Measures to slow the spread of Covid19 have impacted enormously on the arts: theatres, museums and galleries are closed, workshops and training classes stopped, festivals postponed or cancelled. Magdalenas around the world are feeling the impact financially and creatively, and like many others are turning to the internet to maintain at least virtual connections. Welcome to my world!
I recently had the privilege of attending the third Tantidhatri Festival, a Magdalena festival held in different locations in India since 2012. This time, from 15 to 20 January 2019, Tantidhatri was held at Rabindra Tirtha – an arts centre dedicated to the poet and philosopher Ranbindranath Tagore.
It’s the middle of March and the middle of the Magdalena München Saison: six weeks behind us, six weeks ahead. Time to pause and take a breath, look back at what’s happened and gather our energies for the next stretch!
We are now one week into the Magdalena München Saison 2018, and already a lot has happened! The February artists have arrived in Munich and settled into the Villa Waldberta in Feldafing, and their performances, workshops and projects are underway.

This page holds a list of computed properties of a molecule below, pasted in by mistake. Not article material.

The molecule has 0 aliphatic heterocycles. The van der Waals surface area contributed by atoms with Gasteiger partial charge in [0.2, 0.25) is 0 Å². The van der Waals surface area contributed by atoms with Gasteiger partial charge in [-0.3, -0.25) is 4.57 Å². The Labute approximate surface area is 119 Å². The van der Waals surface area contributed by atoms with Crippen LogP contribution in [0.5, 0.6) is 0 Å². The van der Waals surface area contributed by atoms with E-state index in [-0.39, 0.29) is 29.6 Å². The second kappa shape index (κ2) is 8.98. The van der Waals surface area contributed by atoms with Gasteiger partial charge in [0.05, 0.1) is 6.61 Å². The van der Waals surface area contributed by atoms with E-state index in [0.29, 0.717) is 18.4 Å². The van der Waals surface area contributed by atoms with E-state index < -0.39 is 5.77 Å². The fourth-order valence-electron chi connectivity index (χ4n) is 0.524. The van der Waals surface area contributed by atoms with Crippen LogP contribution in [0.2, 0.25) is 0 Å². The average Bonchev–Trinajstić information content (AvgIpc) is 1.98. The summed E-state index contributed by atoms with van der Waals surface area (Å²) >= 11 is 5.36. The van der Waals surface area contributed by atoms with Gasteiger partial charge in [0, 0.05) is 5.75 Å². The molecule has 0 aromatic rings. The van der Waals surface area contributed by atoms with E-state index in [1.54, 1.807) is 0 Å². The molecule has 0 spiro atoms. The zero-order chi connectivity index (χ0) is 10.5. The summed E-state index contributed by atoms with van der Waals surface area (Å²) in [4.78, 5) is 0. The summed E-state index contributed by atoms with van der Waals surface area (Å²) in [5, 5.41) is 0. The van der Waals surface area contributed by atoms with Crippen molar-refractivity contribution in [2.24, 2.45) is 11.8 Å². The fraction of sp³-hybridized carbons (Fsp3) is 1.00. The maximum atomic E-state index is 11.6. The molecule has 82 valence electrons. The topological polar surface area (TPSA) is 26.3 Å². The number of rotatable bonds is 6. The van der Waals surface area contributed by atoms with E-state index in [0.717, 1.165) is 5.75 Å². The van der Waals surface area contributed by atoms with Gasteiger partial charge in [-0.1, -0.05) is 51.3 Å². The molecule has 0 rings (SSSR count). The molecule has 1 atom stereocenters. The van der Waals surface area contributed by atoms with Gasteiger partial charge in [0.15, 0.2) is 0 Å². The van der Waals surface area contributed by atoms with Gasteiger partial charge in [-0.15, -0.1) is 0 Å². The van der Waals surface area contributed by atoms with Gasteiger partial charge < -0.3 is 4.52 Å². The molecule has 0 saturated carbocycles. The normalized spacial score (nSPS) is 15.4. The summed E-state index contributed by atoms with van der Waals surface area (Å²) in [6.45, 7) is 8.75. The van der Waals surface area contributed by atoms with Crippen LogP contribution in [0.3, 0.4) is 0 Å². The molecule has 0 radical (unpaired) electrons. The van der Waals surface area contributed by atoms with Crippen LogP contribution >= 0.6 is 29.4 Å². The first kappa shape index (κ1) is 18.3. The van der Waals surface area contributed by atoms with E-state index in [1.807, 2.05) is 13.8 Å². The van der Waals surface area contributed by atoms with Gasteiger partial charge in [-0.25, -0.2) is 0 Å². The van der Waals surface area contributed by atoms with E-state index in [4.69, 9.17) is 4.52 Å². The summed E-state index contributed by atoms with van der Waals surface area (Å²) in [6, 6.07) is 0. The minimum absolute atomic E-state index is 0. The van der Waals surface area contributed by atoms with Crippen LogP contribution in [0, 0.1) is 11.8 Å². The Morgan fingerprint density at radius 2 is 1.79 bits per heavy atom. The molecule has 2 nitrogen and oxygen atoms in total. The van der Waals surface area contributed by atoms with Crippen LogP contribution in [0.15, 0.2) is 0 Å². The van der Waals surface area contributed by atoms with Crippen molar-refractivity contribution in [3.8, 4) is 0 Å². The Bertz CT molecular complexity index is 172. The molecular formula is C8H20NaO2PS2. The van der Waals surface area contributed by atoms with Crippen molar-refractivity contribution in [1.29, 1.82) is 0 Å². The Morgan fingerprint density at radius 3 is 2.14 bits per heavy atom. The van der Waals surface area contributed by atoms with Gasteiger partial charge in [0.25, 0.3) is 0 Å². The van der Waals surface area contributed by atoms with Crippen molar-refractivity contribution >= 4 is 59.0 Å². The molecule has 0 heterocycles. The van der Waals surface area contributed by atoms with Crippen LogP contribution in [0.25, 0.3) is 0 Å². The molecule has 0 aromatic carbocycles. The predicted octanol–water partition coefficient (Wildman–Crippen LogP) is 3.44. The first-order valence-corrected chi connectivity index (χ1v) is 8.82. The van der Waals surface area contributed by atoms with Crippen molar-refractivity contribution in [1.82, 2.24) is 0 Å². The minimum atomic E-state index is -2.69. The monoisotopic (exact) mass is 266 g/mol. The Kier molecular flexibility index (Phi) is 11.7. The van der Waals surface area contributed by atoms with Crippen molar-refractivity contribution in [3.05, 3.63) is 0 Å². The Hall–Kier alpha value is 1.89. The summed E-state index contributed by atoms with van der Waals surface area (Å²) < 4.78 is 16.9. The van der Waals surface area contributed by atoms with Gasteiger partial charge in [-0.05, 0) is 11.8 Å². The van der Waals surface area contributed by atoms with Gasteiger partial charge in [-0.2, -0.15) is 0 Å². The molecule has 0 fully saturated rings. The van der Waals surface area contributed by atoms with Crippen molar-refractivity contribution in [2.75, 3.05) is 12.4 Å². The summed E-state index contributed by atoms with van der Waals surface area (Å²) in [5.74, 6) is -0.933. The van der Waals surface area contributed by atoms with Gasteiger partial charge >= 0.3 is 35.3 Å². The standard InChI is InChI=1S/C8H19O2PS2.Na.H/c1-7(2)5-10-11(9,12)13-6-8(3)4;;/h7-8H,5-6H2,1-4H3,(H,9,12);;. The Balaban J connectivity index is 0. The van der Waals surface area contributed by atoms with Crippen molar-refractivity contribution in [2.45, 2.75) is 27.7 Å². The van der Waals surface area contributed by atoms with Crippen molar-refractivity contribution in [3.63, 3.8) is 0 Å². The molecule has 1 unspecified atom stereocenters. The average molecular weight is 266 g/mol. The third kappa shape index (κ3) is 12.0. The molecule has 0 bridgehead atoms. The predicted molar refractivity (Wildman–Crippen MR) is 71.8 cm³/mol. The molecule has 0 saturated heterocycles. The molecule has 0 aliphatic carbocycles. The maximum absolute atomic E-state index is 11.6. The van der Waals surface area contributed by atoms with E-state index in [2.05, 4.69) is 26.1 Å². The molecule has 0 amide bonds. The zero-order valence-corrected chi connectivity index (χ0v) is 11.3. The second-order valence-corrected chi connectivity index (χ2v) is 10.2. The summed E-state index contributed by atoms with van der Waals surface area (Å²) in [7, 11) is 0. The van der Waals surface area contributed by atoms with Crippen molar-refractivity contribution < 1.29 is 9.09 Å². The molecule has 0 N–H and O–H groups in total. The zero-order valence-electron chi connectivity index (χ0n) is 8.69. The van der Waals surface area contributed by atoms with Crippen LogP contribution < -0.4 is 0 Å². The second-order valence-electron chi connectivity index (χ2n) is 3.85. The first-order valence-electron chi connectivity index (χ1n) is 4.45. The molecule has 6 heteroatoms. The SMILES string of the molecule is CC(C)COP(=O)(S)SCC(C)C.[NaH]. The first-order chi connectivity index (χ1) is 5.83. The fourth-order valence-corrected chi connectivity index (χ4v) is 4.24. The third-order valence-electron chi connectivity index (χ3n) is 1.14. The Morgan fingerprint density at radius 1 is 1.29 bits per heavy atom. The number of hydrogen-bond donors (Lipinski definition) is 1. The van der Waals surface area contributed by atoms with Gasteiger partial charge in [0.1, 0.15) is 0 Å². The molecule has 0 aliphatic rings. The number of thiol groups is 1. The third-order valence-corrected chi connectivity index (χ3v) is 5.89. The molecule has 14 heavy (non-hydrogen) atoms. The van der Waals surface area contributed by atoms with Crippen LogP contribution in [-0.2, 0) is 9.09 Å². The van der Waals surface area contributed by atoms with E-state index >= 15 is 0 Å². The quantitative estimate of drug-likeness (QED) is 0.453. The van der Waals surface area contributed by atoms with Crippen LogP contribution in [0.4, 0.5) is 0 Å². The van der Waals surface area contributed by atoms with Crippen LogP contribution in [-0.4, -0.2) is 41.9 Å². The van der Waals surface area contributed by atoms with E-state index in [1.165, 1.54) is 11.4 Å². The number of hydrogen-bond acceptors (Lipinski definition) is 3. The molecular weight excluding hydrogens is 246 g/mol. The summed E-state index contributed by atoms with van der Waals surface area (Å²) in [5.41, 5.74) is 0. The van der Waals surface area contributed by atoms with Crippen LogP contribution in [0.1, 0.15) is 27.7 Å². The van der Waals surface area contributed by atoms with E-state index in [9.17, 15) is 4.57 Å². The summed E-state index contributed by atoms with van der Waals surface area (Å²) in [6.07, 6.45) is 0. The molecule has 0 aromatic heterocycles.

Every Magdalena festival has its own unique character, determined by the people organising it and its location. The Tantidhatri festival, held first in 2012 in Pondicherry and Auroville, and this year in Bengaluru, is no exception; it floats in a magical bubble of scents, colours and joy that is gently cradled by each of the many smiling volunteers.
In late September, Magdalenas gathered in the balmy south of France for Magdalena Montpellier, a festival organised by Marion Coutarel in association with La Bulle Bleue. The festival marked the culmination of Marion's three-year residency at this arts organisation for people with disabilities. It was a great location and the people of La Bulle Bleue were very present throughout the week.